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CHAPTER XII THE INDIAN POINT OF VIEW THE sentence of death was no surprise to Dan, and he received it in silence. The trial being at an end, he supposed that now the court would adjourn, and it was so. The five other chiefs rose and stood upon the skins on which their totemic badges were painted, and the old men got themselves up from their rush mats, as if preparing to issue forth from the tent. At the same time, two warriors who had been summoned, looked in at the door and ordered the prisoner to follow them. Having risen to his feet with some diffi culty, Dan suffered himself to be led out and rebound to the tree i:n the open space. There he remained during the greater part of the day, exposed to the jeers of the women and boys. His wounds were left undressed and, although in time the blood ceased to flow, he 161

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162 In the Can1p of the Creeks presented a pitiable spectacle, his face being covered with the dried red fluid. In addition to these discomforts, all during the time the Indians were cooking and eating their midday meal, he was tormented by the odors that reached him, being now ravenously hungry. The whole camp had long finished eating and even the dogs had been fed when finally, by order of the boastful Pretty Crow, an old squaw approached the tree under which Dan sat, bearing a gourd of water and an earthen dish containing boiled beef and corn bread. Even then the prisoner's hands were not untied, and having broken the bread and torn the meat into small bits with her fingers, the old woman proceeded with an ill grace to feed him, offering him a mouthful at a time on the end of a sharp stick and occasionally putting the water to his lips. Poor Dan ate so eagerly and was so long in being satisfied that the squaw appeared to be much disgusted and several times contemptuously uttered the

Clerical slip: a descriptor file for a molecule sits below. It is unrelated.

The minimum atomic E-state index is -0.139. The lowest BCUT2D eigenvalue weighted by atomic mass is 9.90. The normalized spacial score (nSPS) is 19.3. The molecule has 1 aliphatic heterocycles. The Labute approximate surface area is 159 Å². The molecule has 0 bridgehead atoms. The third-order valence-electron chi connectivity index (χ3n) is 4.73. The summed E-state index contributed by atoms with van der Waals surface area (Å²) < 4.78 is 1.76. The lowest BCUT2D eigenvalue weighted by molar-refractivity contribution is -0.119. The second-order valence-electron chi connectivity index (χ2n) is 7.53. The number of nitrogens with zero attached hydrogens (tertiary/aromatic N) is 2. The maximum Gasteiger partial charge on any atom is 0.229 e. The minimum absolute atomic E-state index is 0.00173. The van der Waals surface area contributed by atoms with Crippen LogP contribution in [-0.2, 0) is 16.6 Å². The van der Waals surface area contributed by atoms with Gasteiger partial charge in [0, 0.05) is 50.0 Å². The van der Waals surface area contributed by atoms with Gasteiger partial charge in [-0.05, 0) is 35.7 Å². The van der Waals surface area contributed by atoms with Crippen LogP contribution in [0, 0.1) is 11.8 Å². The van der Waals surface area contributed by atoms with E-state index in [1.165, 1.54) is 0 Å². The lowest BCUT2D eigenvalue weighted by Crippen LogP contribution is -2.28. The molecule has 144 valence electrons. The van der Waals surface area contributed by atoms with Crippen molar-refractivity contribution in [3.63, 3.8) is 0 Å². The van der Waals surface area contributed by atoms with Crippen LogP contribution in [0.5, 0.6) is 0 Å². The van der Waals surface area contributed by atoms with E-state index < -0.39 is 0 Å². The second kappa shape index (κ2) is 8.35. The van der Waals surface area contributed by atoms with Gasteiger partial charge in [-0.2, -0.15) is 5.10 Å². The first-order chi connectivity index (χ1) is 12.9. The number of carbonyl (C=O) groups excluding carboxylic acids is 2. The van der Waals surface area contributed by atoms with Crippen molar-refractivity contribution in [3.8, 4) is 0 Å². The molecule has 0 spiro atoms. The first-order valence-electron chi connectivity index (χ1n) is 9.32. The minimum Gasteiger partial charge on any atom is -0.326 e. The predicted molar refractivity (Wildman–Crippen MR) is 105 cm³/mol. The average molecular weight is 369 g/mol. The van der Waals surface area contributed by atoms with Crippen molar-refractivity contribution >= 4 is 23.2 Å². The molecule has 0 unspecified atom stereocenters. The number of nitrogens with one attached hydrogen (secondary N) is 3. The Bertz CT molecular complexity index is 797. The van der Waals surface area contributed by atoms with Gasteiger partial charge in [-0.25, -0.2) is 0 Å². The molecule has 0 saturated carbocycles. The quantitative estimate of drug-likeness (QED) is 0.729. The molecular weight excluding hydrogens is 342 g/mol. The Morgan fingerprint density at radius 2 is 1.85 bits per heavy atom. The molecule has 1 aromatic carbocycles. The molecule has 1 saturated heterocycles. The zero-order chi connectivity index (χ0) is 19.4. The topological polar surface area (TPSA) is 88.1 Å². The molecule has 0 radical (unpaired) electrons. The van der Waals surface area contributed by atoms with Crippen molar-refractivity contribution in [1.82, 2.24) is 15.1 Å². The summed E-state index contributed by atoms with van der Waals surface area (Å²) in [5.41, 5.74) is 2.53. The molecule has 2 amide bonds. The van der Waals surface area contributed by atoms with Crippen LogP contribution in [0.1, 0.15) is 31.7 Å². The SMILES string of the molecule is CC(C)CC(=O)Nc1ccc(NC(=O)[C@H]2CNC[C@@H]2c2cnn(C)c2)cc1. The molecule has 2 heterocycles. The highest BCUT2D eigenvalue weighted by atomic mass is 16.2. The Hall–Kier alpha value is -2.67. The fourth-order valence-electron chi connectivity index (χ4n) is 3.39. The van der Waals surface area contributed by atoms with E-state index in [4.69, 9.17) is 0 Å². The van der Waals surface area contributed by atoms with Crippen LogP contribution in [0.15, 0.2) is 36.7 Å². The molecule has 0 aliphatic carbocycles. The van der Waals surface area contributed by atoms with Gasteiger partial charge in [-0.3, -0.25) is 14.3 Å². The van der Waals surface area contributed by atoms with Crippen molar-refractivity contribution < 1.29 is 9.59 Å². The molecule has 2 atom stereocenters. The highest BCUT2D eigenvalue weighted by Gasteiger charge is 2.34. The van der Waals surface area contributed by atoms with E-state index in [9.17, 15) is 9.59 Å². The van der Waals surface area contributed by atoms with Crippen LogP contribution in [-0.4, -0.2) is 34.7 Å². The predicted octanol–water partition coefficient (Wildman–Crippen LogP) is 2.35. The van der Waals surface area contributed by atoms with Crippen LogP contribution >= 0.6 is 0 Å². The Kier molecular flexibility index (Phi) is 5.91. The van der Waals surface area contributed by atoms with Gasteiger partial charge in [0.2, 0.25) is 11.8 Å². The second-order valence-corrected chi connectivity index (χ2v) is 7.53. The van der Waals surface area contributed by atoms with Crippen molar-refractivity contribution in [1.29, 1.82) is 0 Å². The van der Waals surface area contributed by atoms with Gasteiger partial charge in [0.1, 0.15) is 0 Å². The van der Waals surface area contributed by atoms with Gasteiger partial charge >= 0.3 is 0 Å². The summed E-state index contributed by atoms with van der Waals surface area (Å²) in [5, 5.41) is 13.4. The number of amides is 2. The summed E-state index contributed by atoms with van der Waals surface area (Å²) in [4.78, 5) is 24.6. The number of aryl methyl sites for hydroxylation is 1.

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In the Camp of the Creeks 163 word "suck-aw," which when translated be comes pig." About three o'clock Hightower's Joe and another negro left the camp bearing axes and accompanied by a small party of Indians, no doubt bound for the bee tree. Some two hours later the prisoner was removed into a small vacated tent and made secure for the night. This was done by forcing him to lie on his back and putting a stout pole across his breast to which his wrists were tied with bear-grass thongs. His feet were also made fast to stakes driven into the ground, and finally a rope of deer hide was passed under his arms and secured to the tent pole behind his head. It was thus made quite impossible for him to rise, or even to change his position. For a long while afterwards he was left en tirely alone and lay staring at the white roof of the tent, thinking mostly of Maggie and Julian, and wondering if they had made good their escape. Surely the former would other wise have been brought back to camp ere this.

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164 In the Can1p of the Creeks It chilled his blood to think of the coming torture, but the hope that his friends were safe made it easier for him to face his own dreadful fate. Dan had begun to take note that the light had glowed upon the tent's white roof was slowly waning, when a slight sound at tracted his notice and, turning his head a little, he saw that the back curtain of the tent had been loos ened from its stays and was being lifted to permit the entrance of a crouching female figure. Presently a comely young Indian woman stepped within the line of his full vision, carrying a large calabash. Wondering what was her errand and why she had come in this stealthy way, he spoke to her civilly, asking her what she wished of him. "No speak loud," she cautioned him, in a low, pleasing voice "Me Hi-lo-lo-the Cur lew, you call." Without further explanation, she proceeded to wash the captive's bloody face with tepid

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In the Can1p of the Creeks 165 water from the calaba s h, into which she dipped a cloth, and this done, applied a soothing ointment to his wounds. You're a mighty good gal," remarked the astonished young man in the course of the op e ration, "and I'm powerful obliged to you. It's a wonder to me you 'll take the trouble. Don t yo u hate white folks like the rest o' the Injuns?" "Yes, hate, hate cried Hi-lo-lo with sud den passion. White men bad. Take Indian land. Drive Indian away-make war, kill. White man hog-take all. Indian have nothing. Wind moan in tree for poor Indian. Leaf drop tear for pity poor Indian." "Then why are you s o good to me?" Hi-lo-lo found it difficult to muster suf fici ent Englis h to explain herself, but finally mad e Dan understand that although the conquering, crowding white race was the object of her inextinguis hable hatred, she had been moved with compassion by the spectacle of the sufferings of the one white